Haven’t finished your last-minute shopping? Don’t forget the lovely little book “One of My Nine Lives” by Lucius (the cat loved by Anna Tomlinson). Any cat lover will adore this treasure, now available at Bramhall & Dunn. All proceeds go to the Animal Shelter of Martha’s Vineyard.
Joan Druett, the maritime author and my good friend, lives in New Zealand. She has a new book coming in January, “Tupaia, Captain Cook’s Polynesian Navigator.” It’s a fascinating story. From the moment Druett introduced the young native child, I was entranced with Tupaia. [Too-PAY-ah]
As a baby on the island of Raiatea he could swim before he could walk. By the age of six he was taken on voyages, learning that the ocean was a web of busy seaways. The boy was taught to keep a mental ship’s log, keeping details of the course, the wind and the weather in his mind, an amazing feat. And he lived a life of adventure.
Thousands of Polynesians signed on for European voyages, but Tupaia was special. He was a gifted linguist and well-respected on Tahiti. He was a master navigator, skilled in astronomy, and an expert on the geography of the Pacific. He also made Capt. Cook’s success possible.
Read about his exploits and the fascinating world he inhabited. While his world seems strange to us, Druett helps you understand what was going on in the native population as well as with the European explorers. One reviewer says Druett “puts a well-deserved dent in the legend of Capt. James Cook.” I can promise you it is a good tale.
On her blog at joan-druett.blogspot.com the author has a wonderful “behind the scenes” tale about the three boys adrift in a dinghy for 50 days in the huge ocean beyond New Zealand. Remember? They were miraculously saved from a watery grave by a New Zealand tuna boat which was sailing hundreds of miles off her normal course.
As Joan says, the three young teenagers were on a remarkably silly venture. They sailed from a small island October 5, in a stolen boat and, fueled with booze, heading for a tiny atoll and love. It was just a day’s boat-ride away, and they had a couple of sacks of coconuts, a crate of beer, and a spare fuel tank. But the motor broke down. They drifted about 800 miles.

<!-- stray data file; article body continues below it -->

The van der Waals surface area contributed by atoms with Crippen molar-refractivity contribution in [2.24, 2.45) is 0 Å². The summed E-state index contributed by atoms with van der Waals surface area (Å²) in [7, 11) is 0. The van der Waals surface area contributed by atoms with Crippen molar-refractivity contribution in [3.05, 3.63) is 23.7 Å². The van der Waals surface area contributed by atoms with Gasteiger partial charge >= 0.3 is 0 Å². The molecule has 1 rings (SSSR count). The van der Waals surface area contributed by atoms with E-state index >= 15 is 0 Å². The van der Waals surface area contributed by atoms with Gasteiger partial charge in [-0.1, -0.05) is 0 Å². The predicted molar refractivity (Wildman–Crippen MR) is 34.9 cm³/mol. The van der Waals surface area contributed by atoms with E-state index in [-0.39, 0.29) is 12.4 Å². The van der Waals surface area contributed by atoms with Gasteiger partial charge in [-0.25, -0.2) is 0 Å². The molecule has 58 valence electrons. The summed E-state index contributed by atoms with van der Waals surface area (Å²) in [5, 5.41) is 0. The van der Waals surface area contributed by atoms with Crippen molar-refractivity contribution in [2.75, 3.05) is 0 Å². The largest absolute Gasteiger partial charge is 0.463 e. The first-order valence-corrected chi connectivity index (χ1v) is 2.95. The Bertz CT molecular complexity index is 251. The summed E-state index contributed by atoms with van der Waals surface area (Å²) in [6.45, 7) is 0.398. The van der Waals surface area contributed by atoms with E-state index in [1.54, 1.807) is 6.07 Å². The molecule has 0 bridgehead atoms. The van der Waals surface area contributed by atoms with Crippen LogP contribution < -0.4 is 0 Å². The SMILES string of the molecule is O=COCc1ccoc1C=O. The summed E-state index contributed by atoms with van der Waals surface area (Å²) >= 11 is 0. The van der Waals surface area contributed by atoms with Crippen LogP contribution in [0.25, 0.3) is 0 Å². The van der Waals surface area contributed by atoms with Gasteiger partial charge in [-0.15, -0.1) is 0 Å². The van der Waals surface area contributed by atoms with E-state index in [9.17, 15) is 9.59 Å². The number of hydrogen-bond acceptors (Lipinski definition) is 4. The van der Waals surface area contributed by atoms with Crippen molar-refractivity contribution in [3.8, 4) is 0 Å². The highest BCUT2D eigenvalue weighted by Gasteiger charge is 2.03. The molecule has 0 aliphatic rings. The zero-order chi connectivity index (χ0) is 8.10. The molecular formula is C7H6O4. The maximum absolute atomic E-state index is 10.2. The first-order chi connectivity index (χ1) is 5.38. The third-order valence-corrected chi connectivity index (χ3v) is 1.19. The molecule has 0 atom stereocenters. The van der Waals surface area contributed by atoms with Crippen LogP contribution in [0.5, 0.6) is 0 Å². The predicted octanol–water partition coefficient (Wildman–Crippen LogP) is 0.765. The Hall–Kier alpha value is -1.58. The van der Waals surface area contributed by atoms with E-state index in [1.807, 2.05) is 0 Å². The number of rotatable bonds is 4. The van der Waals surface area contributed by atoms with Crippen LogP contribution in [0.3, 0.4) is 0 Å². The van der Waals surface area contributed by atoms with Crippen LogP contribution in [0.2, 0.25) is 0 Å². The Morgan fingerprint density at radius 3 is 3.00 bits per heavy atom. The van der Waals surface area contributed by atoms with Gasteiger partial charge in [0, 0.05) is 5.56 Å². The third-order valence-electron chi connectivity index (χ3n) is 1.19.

On their home island, the families waited, lost hope, and held a memorial service. In the atoll where they were headed, a pretty young girl thought she had lost them “forever.” Her name is Anita Iasona and “her story is as classic as a legend from ancient Greece.” The lad she had in mind was Filo. They had connected at an inter-island sports event and spent the sports week “talking — and kissing.”
No wonder, says Joan, that Filo and his friends had stolen the dinghy to be with her. Filo and his mates, island-hopping since their rescue, courtesy of various authorities, have now got as far as Samoa and are waiting for the next inter-island freighter to Tokelau. Meantime, they are connecting with Anita by Facebook.
In another tragedy at sea, William Thorns died November 11 on a trip to Bermuda with his daughter Amanda and Islander Dennis White. They were rescued 12 days later by a passing oil tanker. Amanda’s mother is Stephanie Wayland. You may remember that Stephanie was the music teacher at the Tisbury School for many years.
Our own Nancy Gardella’s trip to visit her son Chris Clark in Illinois was so delightful that she got some names of the in-laws wrong. We can’t have that!
The Thanksgiving party at Chris and Lilly Clark’s home included Lilly’s parents, Rey and Pat Garza, and her three married sisters and their families. Chris and Jamie Orlowski are the parents of Austin (5) and Autumn (3). Joy and Richard Anderson came with their son Ian (16). Cheryl and her husband Tim Funk were also there. Cheryl is a talented artist who makes beautiful bracelets. She gave Nancy a lovely green one. We also omitted the ages of Nancy’s wonderful grandsons: Corbyn is six and Dominic is three.
I think we can understand why Nancy’s notes were a bit off. Chris and Lilly Clark report that there is already a lot of snow in Rockford, Illinois, and they don’t expect it will be clear until April.
Nancy Tutko wants you to submit your Vineyard picture for this year’s photo contest sponsored by Martha’s Vineyard Magazine. The deadline for entries is December 31. For more information and last year’s photos, visit the magazine’s website at mvmagazine.com
The Martha’s Vineyard Methodist churches will hold a Christmas Eve service at the Old Whaling Church in Edgartown at 7 pm. The West Tisbury Congregational Church celebrates Christmas Eve in the Barn at the Ag Hall at 5 pm. Another service is at 10 pm in the church. Also at 10 pm is the Candlelight Service in the 1828 meetinghouse of the Edgartown Federated Church.
Big bunches of birthday balloon wishes go out on Sunday to Liam Patrick Bruni who turns four on Sunday. Happy birthday to Peter VanTassel and Toby Riseborough, as well as to Toby’s aunt Denise Dorsey Cafarelli. They party next Wednesday.
Heard on Main Street: How are you? I can’t remember how I’m doing.